Hope, despair, passwords, and racism: It’s the news from Britain

You know all those passwords that The People Who Know These Things tell you never to write down but that you write down anyway because those same people also tell you to use a different one for every damn thing and who can remember all that mess? Well, an Irish drug dealer lost £46 million in bitcoins in spite of writing down the code for his stash. But because it’s a dangerous world out there–something any upstanding drug dealer should be aware of–he hid the code in the cap of his fishing rod case. 

I mean, of course you shouldn’t write it down, but what could be safer than that?

Nothing until he got busted with some two thousand euros worth of pot in his car, got sentenced to five years in jail, and somehow in the middle of all this didn’t think to ask anyone to save his fishing rod case because it had great sentimental value. So his landlord cleared his house out and had everything hauled to the dump. Which sent it to either Germany or China, where it was incinerated. 

Not all that £46 million came from drugs. He bought the bitcoins when they were worth £5. Then they went up to £7,500. Each.

He had other accounts, and the Irish state confiscated them, but without the code they haven’t been able to claim this one. And there’s a lesson in there, although I’m not sure what it is or who’s supposed to learn it.

And yes, I do know that Ireland’s not Britain. We share a stretch of water, though, as the Irish know all too well. And anyway, I cheat.

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Entirely relevant photo, although it won’t be clear why yet. This is Moose, a snub-nosed dog who snores when he’s awake. Keep reading. It’ll all make sense eventually.

After that, we need a feel-good story: In February, a book-lover responded to the suicide of TV presenter Caroline Flack by contacting the Big Green Bookshop–an independent with an online presence–and offering to buy two copies of Matt Haig’s Reasons to Stay Alive, a memoir about coping with depression, for people who needed them.

The store’s owner already ran a buy-a-stranger-a-book club and tweeted the offer, saying he’d “try to cover any others that are requested.” He got thousands of requests, along with donations ranging from £1 to over £100. In mid-February, the donations had mounted up to £6,000 and he’d sent out 600 books. 

“This book has made such a difference,” he said. “Lots of people have said it saved their lives. And this is not just about people getting the book, it’s about how they’re getting it.”

Okay, I can’t help myself: If you want to donate to the buy-a-stranger-a-book club, here’s the link.

A branch of Blackwell’s Bookshop is doing something similar.

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And a feel-sexy story: A hormone in chocolate could (note the get-out-of-jail-free quality of that word) boost men’s sex drive. How? By making women smell or look more attractive to them.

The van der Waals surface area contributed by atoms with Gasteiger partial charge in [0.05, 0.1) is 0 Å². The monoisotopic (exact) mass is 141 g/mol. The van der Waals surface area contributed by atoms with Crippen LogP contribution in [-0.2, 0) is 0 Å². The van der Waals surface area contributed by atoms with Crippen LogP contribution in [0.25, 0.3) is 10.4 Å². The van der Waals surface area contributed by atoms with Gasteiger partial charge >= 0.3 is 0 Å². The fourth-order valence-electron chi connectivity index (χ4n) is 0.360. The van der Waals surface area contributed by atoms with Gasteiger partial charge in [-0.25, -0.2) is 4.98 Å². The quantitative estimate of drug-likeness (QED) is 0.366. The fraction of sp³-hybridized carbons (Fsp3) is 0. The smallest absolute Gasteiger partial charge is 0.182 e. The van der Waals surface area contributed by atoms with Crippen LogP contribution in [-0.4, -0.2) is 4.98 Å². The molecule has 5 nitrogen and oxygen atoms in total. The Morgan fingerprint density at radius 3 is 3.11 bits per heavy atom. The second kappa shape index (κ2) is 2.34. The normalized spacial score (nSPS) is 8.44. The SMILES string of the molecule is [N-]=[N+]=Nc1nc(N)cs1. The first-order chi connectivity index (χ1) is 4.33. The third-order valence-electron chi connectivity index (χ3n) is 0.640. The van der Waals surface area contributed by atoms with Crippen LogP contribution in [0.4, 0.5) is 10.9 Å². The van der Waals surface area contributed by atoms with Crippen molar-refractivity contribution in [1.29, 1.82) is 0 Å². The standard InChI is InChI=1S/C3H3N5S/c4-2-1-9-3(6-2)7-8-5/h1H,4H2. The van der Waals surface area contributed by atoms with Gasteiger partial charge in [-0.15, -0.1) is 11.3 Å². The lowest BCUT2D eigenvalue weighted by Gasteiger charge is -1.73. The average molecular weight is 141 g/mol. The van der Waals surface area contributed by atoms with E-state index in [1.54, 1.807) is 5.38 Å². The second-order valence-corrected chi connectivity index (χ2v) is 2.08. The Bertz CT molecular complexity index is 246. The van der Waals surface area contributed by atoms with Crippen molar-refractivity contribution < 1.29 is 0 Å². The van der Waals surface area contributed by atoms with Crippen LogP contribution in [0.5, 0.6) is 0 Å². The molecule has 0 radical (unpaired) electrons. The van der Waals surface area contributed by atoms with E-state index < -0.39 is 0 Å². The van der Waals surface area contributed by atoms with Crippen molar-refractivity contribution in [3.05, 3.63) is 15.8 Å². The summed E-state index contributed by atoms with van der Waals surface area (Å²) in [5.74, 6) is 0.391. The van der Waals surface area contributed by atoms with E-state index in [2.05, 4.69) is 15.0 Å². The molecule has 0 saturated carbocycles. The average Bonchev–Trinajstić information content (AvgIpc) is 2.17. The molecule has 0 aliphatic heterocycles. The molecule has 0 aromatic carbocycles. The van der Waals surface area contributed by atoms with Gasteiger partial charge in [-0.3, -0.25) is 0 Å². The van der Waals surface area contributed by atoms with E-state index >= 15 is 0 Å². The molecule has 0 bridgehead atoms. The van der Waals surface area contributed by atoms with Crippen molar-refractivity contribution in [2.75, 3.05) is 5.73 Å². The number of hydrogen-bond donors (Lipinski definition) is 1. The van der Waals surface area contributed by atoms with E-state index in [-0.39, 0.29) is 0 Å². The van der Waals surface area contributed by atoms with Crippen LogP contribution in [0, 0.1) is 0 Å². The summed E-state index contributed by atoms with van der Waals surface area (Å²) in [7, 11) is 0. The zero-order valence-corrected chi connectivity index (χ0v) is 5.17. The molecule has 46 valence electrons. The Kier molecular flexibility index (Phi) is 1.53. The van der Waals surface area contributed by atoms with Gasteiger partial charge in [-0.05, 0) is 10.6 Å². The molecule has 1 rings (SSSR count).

Smell or look? Either/or, not both/and? Sorry, I don’t make the rules. 

Would it make men look or smell more attractive to either men who are attracted to men or to women who are attracted to men? 

Sorry, that wasn’t part of the study.

Would it make women look or smell more attractive to women who are etc.? 

Not part of the study. The trial involved straight men. I’m going to take a wild and irresponsible guess and say that’s where the money is when you’re developing drugs for a low sex drive. Or else the folks running it lack imagination.

The hormone’s called kisspeptin. Results are not guaranteed, but if it doesn’t work at least you got to eat some chocolate.

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I’m not sure how this one will make you feel. I’m not even sure how it makes me feel. Depression is at war with amusement. Who’d’ve thought you could feel both at once? 

After Dominic Cummings–our prime minister’s brain–called for “misfits and weirdos” to apply for jobs in his office, someone who calls himself a super forecaster was hired. Andrew Sabisky became a contractor working on “specific projects,” although last time I checked no one would say what those projects were. So at least we know they didn’t just send him into an office and say, “Work on everything, why don’t you?”

So far so ho-hum. Then someone dug out what our little forecaster had to say about life, the universe, and everything. It turns out that before he started working on specific projects he published work arguing that people who look like him are smarter, thanks to their genes, than people who don’t, and that people from backgrounds like his are more conscientious and agreeable (those aren’t my adjectives) than people who–gasp, wheeze–depend on long-term government support. He favors enforced birth control, starting at puberty. I’m not clear who that’s supposed to be enforced on, but I expect he’d make exceptions for people like him since they produce children who turn out to be so very much like him. 

I’m loading the dice here, but only slightly. By way of unloading them: Nowhere did he mention his own looks (he looks like a bar of soap, and if I were a better person I wouldn’t hold that against him) or his background. And when he wrote about intelligence, he wasn’t talking about every variation of people who don’t look like him, only people of African origin. He based his argument on a study that’s been discredited for systematically excluding high-IQ people of African origin from its study group. Amazingly enough, its sample group had low IQs.